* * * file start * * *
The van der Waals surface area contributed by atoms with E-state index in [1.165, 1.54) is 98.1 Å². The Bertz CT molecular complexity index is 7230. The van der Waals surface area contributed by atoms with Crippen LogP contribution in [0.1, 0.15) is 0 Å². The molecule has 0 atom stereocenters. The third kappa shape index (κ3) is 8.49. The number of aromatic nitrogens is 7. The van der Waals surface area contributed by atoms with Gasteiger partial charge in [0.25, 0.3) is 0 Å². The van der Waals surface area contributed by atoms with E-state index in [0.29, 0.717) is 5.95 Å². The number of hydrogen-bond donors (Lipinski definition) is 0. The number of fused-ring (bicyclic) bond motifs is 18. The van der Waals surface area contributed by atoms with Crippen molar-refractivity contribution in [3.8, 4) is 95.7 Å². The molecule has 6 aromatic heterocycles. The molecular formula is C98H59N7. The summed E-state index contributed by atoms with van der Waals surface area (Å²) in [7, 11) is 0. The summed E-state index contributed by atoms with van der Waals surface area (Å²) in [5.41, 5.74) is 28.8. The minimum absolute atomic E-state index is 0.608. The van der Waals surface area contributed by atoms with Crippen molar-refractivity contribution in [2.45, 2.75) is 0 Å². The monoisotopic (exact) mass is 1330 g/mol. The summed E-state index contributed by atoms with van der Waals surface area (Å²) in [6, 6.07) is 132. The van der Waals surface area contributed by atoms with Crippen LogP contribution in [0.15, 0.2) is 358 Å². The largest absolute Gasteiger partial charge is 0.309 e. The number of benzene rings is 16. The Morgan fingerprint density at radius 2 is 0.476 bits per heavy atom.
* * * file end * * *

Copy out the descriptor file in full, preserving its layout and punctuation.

The van der Waals surface area contributed by atoms with E-state index in [1.165, 1.54) is 98.1 Å². The Bertz CT molecular complexity index is 7230. The van der Waals surface area contributed by atoms with Crippen LogP contribution in [0.1, 0.15) is 0 Å². The molecule has 0 atom stereocenters. The third kappa shape index (κ3) is 8.49. The number of aromatic nitrogens is 7. The van der Waals surface area contributed by atoms with Gasteiger partial charge in [0.25, 0.3) is 0 Å². The van der Waals surface area contributed by atoms with E-state index in [0.29, 0.717) is 5.95 Å². The number of hydrogen-bond donors (Lipinski definition) is 0. The number of fused-ring (bicyclic) bond motifs is 18. The van der Waals surface area contributed by atoms with Crippen molar-refractivity contribution in [3.8, 4) is 95.7 Å². The molecule has 6 aromatic heterocycles. The molecular formula is C98H59N7. The summed E-state index contributed by atoms with van der Waals surface area (Å²) in [7, 11) is 0. The summed E-state index contributed by atoms with van der Waals surface area (Å²) in [5.41, 5.74) is 28.8. The minimum absolute atomic E-state index is 0.608. The van der Waals surface area contributed by atoms with Crippen molar-refractivity contribution in [2.45, 2.75) is 0 Å². The monoisotopic (exact) mass is 1330 g/mol. The summed E-state index contributed by atoms with van der Waals surface area (Å²) in [6, 6.07) is 132. The van der Waals surface area contributed by atoms with Crippen LogP contribution in [0.15, 0.2) is 358 Å². The largest absolute Gasteiger partial charge is 0.309 e. The number of benzene rings is 16. The Morgan fingerprint density at radius 2 is 0.476 bits per heavy atom.